Early detection of SMA can help contain medical expenses


If one excludes the treatment price, the costs in the patients identified by early screening were significantly lower than in the patients identified by symptoms

Identifying spinal muscular atrophy (SMA) early and starting treatment can help reduce the overall cost of the disease to society, say researchers whose study results were published in developmental medicine and pediatric neurology identified a wide range of costs between treated and untreated patients.

Compared to patients who received treatment as soon as they showed symptoms, those living with SMA who received treatment later because of early testing — either newborn screening or diagnosis of a sibling — had lower overall costs. The costs identified in the study included direct medical, direct non-medical, and indirect costs, such as B. the societal loss of productivity of patients or caregivers.

Excluding treatment costs, costs were significantly lower in the 14 patients identified by early screening than in the 42 patients identified by symptoms. The researchers highlighted the small cohort of patients identified through early screening as a limitation of the study.

“The annual total cost differences between treated symptomatic patients and patients not identified by symptoms were much smaller in patients with 4 copies of the gene than in those with 2 or 3 copies,” the researchers explained. “Patients with 4 specimens have significantly less severe disability, regardless of whether they are treated early or at all; thus the difference due to early diagnosis is smaller. The positive impact of early treatment on the health status of patients with 2 and 3 copies of the SMN2 The gene also results in significant cost savings.”

About both groups of treated patients and a third group of 93 patients who were untreated, patients who had 2 copies of the SMN2 Gen had the highest incurred costs. Overall, the group of untreated patients had lower total costs than the two groups of treated patients because of the high cost of SMA treatment.

The study also assessed the quality of life (QOL) of the patient groups. Across the PedsQL Generic Core Scale (GCS) and PedsQL Neuromuscular Module (NMM) subscales, patients identified by early screening scored higher than the other 2 groups, although the sample size was not large enough for a formal comparison .

Other QOL findings were:

  • On the PedsQL Family Impact scale, patients identified through early screening were impacted the same way as treated patients identified by symptoms and untreated patients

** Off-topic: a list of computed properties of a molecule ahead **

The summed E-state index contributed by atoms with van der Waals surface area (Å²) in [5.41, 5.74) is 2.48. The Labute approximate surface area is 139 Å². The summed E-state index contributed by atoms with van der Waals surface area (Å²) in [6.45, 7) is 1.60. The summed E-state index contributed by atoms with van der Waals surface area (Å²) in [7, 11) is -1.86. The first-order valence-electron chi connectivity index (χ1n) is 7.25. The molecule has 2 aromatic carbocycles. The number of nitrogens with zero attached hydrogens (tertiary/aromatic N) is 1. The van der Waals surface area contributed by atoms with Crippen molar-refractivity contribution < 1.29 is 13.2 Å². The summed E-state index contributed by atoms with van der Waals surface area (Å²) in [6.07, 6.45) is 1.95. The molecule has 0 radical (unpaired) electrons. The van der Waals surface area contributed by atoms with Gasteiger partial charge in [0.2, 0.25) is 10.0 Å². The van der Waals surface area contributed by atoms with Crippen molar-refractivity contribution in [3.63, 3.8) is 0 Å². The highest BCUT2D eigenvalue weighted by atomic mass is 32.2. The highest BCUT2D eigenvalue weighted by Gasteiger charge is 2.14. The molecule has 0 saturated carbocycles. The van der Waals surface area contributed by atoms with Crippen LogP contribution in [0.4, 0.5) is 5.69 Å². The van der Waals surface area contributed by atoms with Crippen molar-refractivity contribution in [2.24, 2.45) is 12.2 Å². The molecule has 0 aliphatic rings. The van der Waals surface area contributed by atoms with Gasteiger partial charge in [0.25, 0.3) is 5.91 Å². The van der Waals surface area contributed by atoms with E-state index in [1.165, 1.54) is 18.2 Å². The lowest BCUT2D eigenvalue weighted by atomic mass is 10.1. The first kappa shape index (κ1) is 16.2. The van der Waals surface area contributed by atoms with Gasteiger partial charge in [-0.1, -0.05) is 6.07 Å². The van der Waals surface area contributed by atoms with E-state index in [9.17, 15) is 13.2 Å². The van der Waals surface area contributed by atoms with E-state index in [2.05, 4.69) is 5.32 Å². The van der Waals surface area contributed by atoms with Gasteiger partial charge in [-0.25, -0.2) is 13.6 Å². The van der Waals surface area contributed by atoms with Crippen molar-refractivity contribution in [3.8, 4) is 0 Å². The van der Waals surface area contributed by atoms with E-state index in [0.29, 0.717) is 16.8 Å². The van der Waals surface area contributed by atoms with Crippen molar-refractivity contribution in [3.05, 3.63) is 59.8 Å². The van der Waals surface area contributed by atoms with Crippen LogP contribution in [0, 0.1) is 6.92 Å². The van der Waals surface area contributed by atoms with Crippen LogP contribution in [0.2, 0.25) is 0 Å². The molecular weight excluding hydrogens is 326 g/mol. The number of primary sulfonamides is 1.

• On the PedsQL Family Impact and EQ-5D Visual Analogue Scale subscales, differences between treated patients, identified by symptoms, and untreated patients were not significant

“Our QOL data on PedsQL GCS and NMM compares very well to previous reports. In contrast, those reported by López-Bastida et al. reported EQ-5D-3L utility scores much lower (mean = 0.16, SD = 0.44, maximum = 1) than in the EQ-5D for treated and untreated symptomatic patients with 2 or 3 SMN2 Copies (between 0.34 and 0.45),” the researchers explained. “This could be due, at least in part, to a difference in the populations studied: Of the patients who responded to the EQ-5D in our study, 10%, 58%, and 32% of patients were classified as having SMA Type 1, Type 2, and Type 2, respectively 3, while the distribution in the analysis by López-Bastida et al. 10%, 74% and 16%. Therefore, the previous study included fewer patients with a milder phenotype.”

The researchers found that treated patients identified through early screening were much younger than the rest of the patients, which directly impacted their QOL scores as questionnaires, with the exception of the PedsQL Family Impact scale, pre-aged of were not valid for 2 years and were completed by parents of patients under 6 years of age. The group noted that parents generally considered the family impact of SMA to be severe, even in cases where the child had no symptoms, likely resulting from fears that the disease would get worse.


T. Dangouloff, M. Hiligsmann, N. Deconinck et al. Financial costs and quality of life of patients with spinal muscular atrophy identified by symptoms or newborn screening. Dev Med Child Neurol. Published online June 8, 2022. doi:10.1111/dmcn.15286


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